Eats and Drinks
Comings & Goings
Prime Rib Live!, Hooch Scoop, Libations of Love
Published: February 13, 2013
Prime Rib Live!
If the photo of a succulent steak alongside a meaty crabcake on the Prime Rib page of the Maryland Live! Casino website isn’t enough of a draw, how about the ticking banner across the top, counting out the casino’s payouts to lucky players (close to $3.5 billion last week)? The newest Prime Rib is a joint venture between the Cordish Companies (the folks behind the Arundel Mills gambling venue) and Buzz Beler, owner of the iconic Baltimore steakhouse. Yes, the new incarnation has that retro-elegant leopard carpeting and space for a baby grand. Plus, of course, the succulent steaks and oversized lobsters that have kept the Prime Rib at the top of the special-occasions list for grandparents and dealmakers. Speaking of deals, the management of Maryland Live! reserves the right to “host a player”—meaning, we suppose, free grub for high rollers. (marylandlivecasino.com)
Before ethanol, before high fructose corn syrup, a handy—and for a time, coveted—byproduct of corn was moonshine. Manufactured in secluded stills, the stuff has a long reputation for its high proof—at its finest, the spirit is 50 percent alcohol—and its danger. Even after the 21st Amendment lifted Prohibition, the stuff made by the light of the moon remained illegal. Recent loosening of the laws, along with a trendy fascination with artisanal spirits has led to a predictable outcome: a reprise of white lightning for an audience of hipsters thirsting for anything authentic and DIY. Shanna Cooper and Jacob Millisock are poised to deliver. The Federal Hill residents have teamed up with John Navarria (of Kettle Hill and Brewer’s Art in these parts, as well as New York’s Artisanal Bistro and the 1808 Grille in Nashville, Tenn.) to open Moonshine Tavern, a watering hole for hooch at the location formerly occupied by the Gin Mill. Along with the corn liquor from such distillers as Old Smoky and Georgia Moon—stored in mason jars behind the bar—the place, which opened last weekend, serves 12 craft beers on tap and several in bottles, as well as a menu of “Southern comfort food with a French twist,” according to Cooper. Look for specials like crawfish boils, frogs legs, and banana beignets with tangerine crème Anglais. The namesake liquor will be crafted into cocktails with fresh and seasonal fruits, says Cooper, and served for sipping: “We want to get away from the idea that moonshine is something to avoid.”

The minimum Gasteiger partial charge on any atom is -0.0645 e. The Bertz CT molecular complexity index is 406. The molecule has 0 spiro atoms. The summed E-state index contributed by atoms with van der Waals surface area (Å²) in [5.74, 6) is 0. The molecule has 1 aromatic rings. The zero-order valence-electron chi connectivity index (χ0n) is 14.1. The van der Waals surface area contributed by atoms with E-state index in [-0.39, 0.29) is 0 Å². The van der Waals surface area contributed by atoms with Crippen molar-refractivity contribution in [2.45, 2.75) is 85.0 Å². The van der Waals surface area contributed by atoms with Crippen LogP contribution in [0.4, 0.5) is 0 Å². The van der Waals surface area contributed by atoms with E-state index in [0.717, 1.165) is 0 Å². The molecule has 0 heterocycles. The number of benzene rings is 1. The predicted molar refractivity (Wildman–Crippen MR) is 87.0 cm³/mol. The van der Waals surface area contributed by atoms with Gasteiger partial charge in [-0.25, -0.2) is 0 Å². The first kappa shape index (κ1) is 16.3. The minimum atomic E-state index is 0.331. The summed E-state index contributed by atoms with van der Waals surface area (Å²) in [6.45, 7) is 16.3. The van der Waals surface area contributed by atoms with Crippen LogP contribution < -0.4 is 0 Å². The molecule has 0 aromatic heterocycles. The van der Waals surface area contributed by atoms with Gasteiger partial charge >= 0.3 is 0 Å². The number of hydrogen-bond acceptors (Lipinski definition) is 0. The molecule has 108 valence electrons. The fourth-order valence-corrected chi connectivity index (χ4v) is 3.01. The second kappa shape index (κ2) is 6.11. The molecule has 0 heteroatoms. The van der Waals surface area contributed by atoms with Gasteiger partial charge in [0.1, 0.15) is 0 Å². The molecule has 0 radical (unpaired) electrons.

Libations of Love
If your Valentine’s Day plans involve imbibing—but moonshine seems a bit too obvious—temper your expectations with lower-proof and higher-romantic appeal. Ra Sushi has the “Berry Encucumbered Refresher” on special through the weekend—Absolut Citron, Cointreau, muddled cucumber, strawberry, lime juice, and soda, $8. Now’s as good a time as any to sample B&O Brasserie’s Galavanter, with Bulleit Rye, St. Germain, Velvet Falernum, and grapefruit bitters, $12.
Bin 604 is hosting a wine-and-chocolate pairing on Feb. 14, featuring wine from the Bin and truffles made by Ashley Roop, pastry chef for Charleston, $29.
Adrian Ross-Boon, of Wit and Wisdom, and with fellow mixologists from other Four Seasons’ properties developed some decadent drinks to toast your love—or your singlehood. Sample them at the bar, or try Ross-Boon’s entry at home:
1.5 oz Knob Creek Rye Whiskey
.5 oz. Famous Grouse blended Scotch
.5 oz. sweet vermouth
.25 oz. Mathilde Black Currant Liqueur
2 dashes Dale Degroff’s pimento
Pour ingredients into pint glass, add ice, and stir for 30 seconds. Strain into a chilled martini glass. Twist lemon peel over glass and then rub it around the rim before using it as a garnish.
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